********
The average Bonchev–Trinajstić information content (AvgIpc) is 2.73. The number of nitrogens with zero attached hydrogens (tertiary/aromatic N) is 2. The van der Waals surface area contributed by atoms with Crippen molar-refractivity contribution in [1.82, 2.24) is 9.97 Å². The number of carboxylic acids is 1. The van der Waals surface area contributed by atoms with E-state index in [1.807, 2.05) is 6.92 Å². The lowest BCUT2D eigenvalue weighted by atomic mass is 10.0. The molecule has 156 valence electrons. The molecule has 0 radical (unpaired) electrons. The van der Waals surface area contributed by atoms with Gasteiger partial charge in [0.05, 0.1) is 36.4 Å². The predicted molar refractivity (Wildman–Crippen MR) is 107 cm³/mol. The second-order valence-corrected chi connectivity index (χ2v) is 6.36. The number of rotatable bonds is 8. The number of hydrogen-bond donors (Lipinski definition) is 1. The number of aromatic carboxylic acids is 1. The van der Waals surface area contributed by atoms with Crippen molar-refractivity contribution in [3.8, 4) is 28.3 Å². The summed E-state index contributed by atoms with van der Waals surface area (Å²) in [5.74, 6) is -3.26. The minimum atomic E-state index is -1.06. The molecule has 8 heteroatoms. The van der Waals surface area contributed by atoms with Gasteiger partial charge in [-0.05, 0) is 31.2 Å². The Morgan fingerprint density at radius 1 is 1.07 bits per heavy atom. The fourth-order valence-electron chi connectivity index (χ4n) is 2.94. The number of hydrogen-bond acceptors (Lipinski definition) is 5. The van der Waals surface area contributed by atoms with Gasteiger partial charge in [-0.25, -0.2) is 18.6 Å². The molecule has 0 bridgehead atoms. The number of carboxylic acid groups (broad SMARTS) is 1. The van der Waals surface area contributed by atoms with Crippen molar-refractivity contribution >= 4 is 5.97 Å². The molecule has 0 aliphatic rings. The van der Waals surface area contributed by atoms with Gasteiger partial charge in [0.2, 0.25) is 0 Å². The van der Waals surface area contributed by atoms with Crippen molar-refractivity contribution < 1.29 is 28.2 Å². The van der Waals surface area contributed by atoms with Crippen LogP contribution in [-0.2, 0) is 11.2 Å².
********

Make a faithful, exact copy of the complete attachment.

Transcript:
The average Bonchev–Trinajstić information content (AvgIpc) is 2.73. The number of nitrogens with zero attached hydrogens (tertiary/aromatic N) is 2. The van der Waals surface area contributed by atoms with Crippen molar-refractivity contribution in [1.82, 2.24) is 9.97 Å². The number of carboxylic acids is 1. The van der Waals surface area contributed by atoms with E-state index in [1.807, 2.05) is 6.92 Å². The lowest BCUT2D eigenvalue weighted by atomic mass is 10.0. The molecule has 156 valence electrons. The molecule has 0 radical (unpaired) electrons. The van der Waals surface area contributed by atoms with Gasteiger partial charge in [0.05, 0.1) is 36.4 Å². The predicted molar refractivity (Wildman–Crippen MR) is 107 cm³/mol. The second-order valence-corrected chi connectivity index (χ2v) is 6.36. The number of rotatable bonds is 8. The number of hydrogen-bond donors (Lipinski definition) is 1. The number of aromatic carboxylic acids is 1. The van der Waals surface area contributed by atoms with Crippen molar-refractivity contribution in [3.8, 4) is 28.3 Å². The summed E-state index contributed by atoms with van der Waals surface area (Å²) in [5.74, 6) is -3.26. The minimum atomic E-state index is -1.06. The molecule has 8 heteroatoms. The van der Waals surface area contributed by atoms with Gasteiger partial charge in [-0.05, 0) is 31.2 Å². The Morgan fingerprint density at radius 1 is 1.07 bits per heavy atom. The fourth-order valence-electron chi connectivity index (χ4n) is 2.94. The number of hydrogen-bond acceptors (Lipinski definition) is 5. The van der Waals surface area contributed by atoms with Gasteiger partial charge in [-0.25, -0.2) is 18.6 Å². The molecule has 0 bridgehead atoms. The number of carboxylic acid groups (broad SMARTS) is 1. The van der Waals surface area contributed by atoms with Crippen molar-refractivity contribution >= 4 is 5.97 Å². The molecule has 0 aliphatic rings. The van der Waals surface area contributed by atoms with Gasteiger partial charge in [0.2, 0.25) is 0 Å². The van der Waals surface area contributed by atoms with Crippen molar-refractivity contribution < 1.29 is 28.2 Å². The van der Waals surface area contributed by atoms with Crippen LogP contribution in [-0.2, 0) is 11.2 Å².